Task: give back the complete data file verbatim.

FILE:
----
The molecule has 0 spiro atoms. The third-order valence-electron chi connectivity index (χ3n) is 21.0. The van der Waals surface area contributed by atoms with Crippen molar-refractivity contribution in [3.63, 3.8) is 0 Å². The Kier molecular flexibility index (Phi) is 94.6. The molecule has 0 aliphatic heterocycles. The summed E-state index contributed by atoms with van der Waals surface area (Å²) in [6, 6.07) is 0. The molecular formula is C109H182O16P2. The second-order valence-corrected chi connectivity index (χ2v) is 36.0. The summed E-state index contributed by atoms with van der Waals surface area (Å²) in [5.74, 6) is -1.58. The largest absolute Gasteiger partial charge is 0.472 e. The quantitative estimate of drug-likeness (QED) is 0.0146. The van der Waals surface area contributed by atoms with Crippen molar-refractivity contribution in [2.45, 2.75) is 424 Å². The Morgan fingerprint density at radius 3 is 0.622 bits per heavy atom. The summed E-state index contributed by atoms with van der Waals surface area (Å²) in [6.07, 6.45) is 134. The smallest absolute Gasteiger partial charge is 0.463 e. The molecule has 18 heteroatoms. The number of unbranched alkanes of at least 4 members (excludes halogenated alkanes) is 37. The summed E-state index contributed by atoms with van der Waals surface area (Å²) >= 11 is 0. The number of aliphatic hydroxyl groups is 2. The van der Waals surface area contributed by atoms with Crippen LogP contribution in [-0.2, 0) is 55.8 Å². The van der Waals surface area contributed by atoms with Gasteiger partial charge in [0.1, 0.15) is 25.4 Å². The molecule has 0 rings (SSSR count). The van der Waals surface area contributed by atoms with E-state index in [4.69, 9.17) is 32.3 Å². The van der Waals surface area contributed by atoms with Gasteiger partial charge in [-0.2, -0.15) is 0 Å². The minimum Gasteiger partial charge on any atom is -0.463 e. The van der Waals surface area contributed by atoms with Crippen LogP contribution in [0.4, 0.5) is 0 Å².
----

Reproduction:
The molecule has 0 spiro atoms. The third-order valence-electron chi connectivity index (χ3n) is 21.0. The van der Waals surface area contributed by atoms with Crippen molar-refractivity contribution in [3.63, 3.8) is 0 Å². The Kier molecular flexibility index (Phi) is 94.6. The molecule has 0 aliphatic heterocycles. The summed E-state index contributed by atoms with van der Waals surface area (Å²) in [6, 6.07) is 0. The molecular formula is C109H182O16P2. The second-order valence-corrected chi connectivity index (χ2v) is 36.0. The summed E-state index contributed by atoms with van der Waals surface area (Å²) in [5.74, 6) is -1.58. The largest absolute Gasteiger partial charge is 0.472 e. The quantitative estimate of drug-likeness (QED) is 0.0146. The van der Waals surface area contributed by atoms with Crippen molar-refractivity contribution in [2.45, 2.75) is 424 Å². The Morgan fingerprint density at radius 3 is 0.622 bits per heavy atom. The summed E-state index contributed by atoms with van der Waals surface area (Å²) in [6.07, 6.45) is 134. The smallest absolute Gasteiger partial charge is 0.463 e. The molecule has 18 heteroatoms. The number of unbranched alkanes of at least 4 members (excludes halogenated alkanes) is 37. The summed E-state index contributed by atoms with van der Waals surface area (Å²) >= 11 is 0. The number of aliphatic hydroxyl groups is 2. The van der Waals surface area contributed by atoms with Crippen LogP contribution in [-0.2, 0) is 55.8 Å². The van der Waals surface area contributed by atoms with Gasteiger partial charge in [0.1, 0.15) is 25.4 Å². The molecule has 0 rings (SSSR count). The van der Waals surface area contributed by atoms with E-state index in [4.69, 9.17) is 32.3 Å². The van der Waals surface area contributed by atoms with Gasteiger partial charge in [-0.2, -0.15) is 0 Å². The minimum Gasteiger partial charge on any atom is -0.463 e. The van der Waals surface area contributed by atoms with Crippen LogP contribution in [0.4, 0.5) is 0 Å².